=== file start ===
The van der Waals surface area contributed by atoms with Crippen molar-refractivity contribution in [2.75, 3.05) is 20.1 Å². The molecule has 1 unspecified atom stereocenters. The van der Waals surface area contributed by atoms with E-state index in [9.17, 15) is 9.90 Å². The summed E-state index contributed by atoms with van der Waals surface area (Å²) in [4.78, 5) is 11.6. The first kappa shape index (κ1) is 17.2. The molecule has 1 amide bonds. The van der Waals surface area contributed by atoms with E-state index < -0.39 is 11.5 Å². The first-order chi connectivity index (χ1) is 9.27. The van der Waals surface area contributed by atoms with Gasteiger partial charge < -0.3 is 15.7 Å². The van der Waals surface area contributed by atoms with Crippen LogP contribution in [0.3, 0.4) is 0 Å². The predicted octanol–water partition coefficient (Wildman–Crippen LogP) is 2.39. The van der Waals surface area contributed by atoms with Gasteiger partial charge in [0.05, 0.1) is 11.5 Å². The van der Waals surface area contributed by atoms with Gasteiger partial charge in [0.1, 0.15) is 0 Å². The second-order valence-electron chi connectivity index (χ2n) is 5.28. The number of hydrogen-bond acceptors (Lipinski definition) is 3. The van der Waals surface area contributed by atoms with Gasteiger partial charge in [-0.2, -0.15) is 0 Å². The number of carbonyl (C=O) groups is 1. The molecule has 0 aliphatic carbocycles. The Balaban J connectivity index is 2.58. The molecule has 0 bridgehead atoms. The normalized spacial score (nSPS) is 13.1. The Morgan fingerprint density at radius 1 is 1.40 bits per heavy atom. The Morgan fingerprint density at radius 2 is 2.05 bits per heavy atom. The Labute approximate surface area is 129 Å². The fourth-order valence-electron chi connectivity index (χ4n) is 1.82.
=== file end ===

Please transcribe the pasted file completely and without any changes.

The van der Waals surface area contributed by atoms with Crippen molar-refractivity contribution in [2.75, 3.05) is 20.1 Å². The molecule has 1 unspecified atom stereocenters. The van der Waals surface area contributed by atoms with E-state index in [9.17, 15) is 9.90 Å². The summed E-state index contributed by atoms with van der Waals surface area (Å²) in [4.78, 5) is 11.6. The first kappa shape index (κ1) is 17.2. The molecule has 1 amide bonds. The van der Waals surface area contributed by atoms with E-state index < -0.39 is 11.5 Å². The first-order chi connectivity index (χ1) is 9.27. The van der Waals surface area contributed by atoms with Gasteiger partial charge < -0.3 is 15.7 Å². The van der Waals surface area contributed by atoms with Crippen LogP contribution in [0.3, 0.4) is 0 Å². The predicted octanol–water partition coefficient (Wildman–Crippen LogP) is 2.39. The van der Waals surface area contributed by atoms with Gasteiger partial charge in [0.05, 0.1) is 11.5 Å². The van der Waals surface area contributed by atoms with Gasteiger partial charge in [0.1, 0.15) is 0 Å². The second-order valence-electron chi connectivity index (χ2n) is 5.28. The number of hydrogen-bond acceptors (Lipinski definition) is 3. The van der Waals surface area contributed by atoms with Gasteiger partial charge in [-0.2, -0.15) is 0 Å². The number of carbonyl (C=O) groups is 1. The molecule has 0 aliphatic carbocycles. The Balaban J connectivity index is 2.58. The molecule has 0 bridgehead atoms. The normalized spacial score (nSPS) is 13.1. The Morgan fingerprint density at radius 1 is 1.40 bits per heavy atom. The Morgan fingerprint density at radius 2 is 2.05 bits per heavy atom. The Labute approximate surface area is 129 Å². The fourth-order valence-electron chi connectivity index (χ4n) is 1.82.